Apart from the data collected for the movies in our list, we also analyzed existing articles and academic papers on gender inequality in Hollywood.
Insights Drawn from Research
Women are seldom portrayed as strong leaders and thinkers in Hollywood films. There is a lack of serious character development for women on screen compared to their male counterparts.
According to a global film study by the Geena Davis Institute on Gender in Media, female characters are at least twice as likely as men to be shown in sexually explicit scenes and are five times more likely to be referenced as attractive.
The imbalance in the sex ratio of the crew is stark. We can’t reasonably determine the sexual orientation of the entire crew, but it is possible to highlight the gender imbalance in key roles.
Women are seldom given supporting roles in Hollywood films. There is a lack of opportunities for women on screen compared to their male counterparts.
There is a pervasive belief that audiences both in the US and internationally don’t like films with strong female characters.
Whether female interactions go beyond male-centric topics determines how much the supporting female cast matters to the overall storyline.
This led to the creation of the 'Reel Bias Test'. We created six criteria derived from the above insights and tested them on the dataset of the most popular movies of 2017.
The Reel Bias Test
A points-based test that judges movies based on the following six criteria. If a movie gets at least 4 out of 7 points, it passes the Reel Bias Test.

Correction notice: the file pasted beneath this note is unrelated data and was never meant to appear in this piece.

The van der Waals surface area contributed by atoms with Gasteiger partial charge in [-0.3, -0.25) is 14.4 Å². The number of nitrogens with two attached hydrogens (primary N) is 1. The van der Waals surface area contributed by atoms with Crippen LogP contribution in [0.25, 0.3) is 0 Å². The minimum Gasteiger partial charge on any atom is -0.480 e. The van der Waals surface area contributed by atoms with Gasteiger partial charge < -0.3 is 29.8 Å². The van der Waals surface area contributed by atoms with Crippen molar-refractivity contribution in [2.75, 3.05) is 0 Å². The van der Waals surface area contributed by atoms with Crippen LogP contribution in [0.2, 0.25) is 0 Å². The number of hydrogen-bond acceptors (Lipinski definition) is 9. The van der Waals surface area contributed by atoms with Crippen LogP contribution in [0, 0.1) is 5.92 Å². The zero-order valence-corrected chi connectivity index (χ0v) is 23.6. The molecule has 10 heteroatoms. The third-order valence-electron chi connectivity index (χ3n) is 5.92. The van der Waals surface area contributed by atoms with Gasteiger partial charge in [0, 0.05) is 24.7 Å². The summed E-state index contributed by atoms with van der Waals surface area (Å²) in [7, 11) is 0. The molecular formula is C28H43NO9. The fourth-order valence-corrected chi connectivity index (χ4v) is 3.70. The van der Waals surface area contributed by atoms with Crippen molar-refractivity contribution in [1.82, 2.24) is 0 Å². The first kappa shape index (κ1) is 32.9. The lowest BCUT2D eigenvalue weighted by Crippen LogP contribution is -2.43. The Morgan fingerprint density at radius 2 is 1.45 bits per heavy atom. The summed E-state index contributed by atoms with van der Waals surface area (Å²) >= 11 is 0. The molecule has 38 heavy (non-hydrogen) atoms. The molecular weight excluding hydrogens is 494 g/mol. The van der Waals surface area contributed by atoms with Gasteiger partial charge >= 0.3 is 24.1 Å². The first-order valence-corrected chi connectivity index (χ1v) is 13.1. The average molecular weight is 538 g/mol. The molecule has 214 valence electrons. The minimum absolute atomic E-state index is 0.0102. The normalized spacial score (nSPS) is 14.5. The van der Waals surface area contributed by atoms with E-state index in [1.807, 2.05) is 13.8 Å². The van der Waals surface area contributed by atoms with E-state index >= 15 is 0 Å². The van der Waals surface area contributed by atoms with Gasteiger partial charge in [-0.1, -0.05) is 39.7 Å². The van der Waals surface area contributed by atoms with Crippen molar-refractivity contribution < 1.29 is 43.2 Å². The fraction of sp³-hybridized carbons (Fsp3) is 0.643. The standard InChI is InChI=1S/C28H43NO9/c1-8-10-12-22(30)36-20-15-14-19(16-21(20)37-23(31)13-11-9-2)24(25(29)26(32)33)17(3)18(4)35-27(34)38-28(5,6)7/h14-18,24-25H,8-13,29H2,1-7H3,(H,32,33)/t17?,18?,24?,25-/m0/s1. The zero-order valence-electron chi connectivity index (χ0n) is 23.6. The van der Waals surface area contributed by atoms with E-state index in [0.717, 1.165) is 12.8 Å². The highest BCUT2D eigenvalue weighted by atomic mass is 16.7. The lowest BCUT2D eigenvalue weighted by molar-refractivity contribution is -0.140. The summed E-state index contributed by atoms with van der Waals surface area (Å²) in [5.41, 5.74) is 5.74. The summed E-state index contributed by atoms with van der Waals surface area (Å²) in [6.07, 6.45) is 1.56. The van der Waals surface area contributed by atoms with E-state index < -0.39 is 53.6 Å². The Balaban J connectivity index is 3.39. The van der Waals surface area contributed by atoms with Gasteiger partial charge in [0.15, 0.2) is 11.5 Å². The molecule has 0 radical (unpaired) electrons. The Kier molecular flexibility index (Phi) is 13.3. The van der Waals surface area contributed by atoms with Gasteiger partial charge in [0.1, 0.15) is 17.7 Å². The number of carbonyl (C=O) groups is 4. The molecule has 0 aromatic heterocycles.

At least two female characters in supporting roles (1 point)
A female protagonist or antagonist in the movie (1 point)
At least one female decision maker in the crew (2 points)
Female characters discussed non-sexually by men (1 point)
Female-female conversations about more than just men (1 point)
Female characters with a purposeful story — not serving just an ancillary/decorative function (1 point)
The Result: 21 movies out of 50 passed the Reel Bias Test. That’s just 42% of the overall list!
Designing the Visualizations
Finding a chart that encapsulates our findings in an intuitive visualization was our next challenge.
Our initial idea was to represent the 50 movies in a stretched chord diagram. The six criteria measured against the top six genres of movies. But, the visual didn't inform the issue as we imagined.
We tested out a waffle chart next. While the number of movies failing the test became obvious, the criteria were not getting the focus they need.
After much deliberation, we decided to try creating a Sankey Diagram.
Thanks to the wonderful work of Ken Flerlage, we were able to create the desired output on Tableau. His template forms the foundation of our visualizations.
Our findings only represent the list of 50 movies we analyzed, but the criteria used to determine the result were created based on our research of the existing tests and research material from other facilities.
Highlights of our Analysis
The average ratio of male characters to female characters is approximately 2.6:1.5.
48% of the movies have at least two supporting female characters and 46% have female characters with a purposeful story.
In 34% of the movies, we found that men discuss women sexually. And in 28% of the movies, women talk to each other only about men.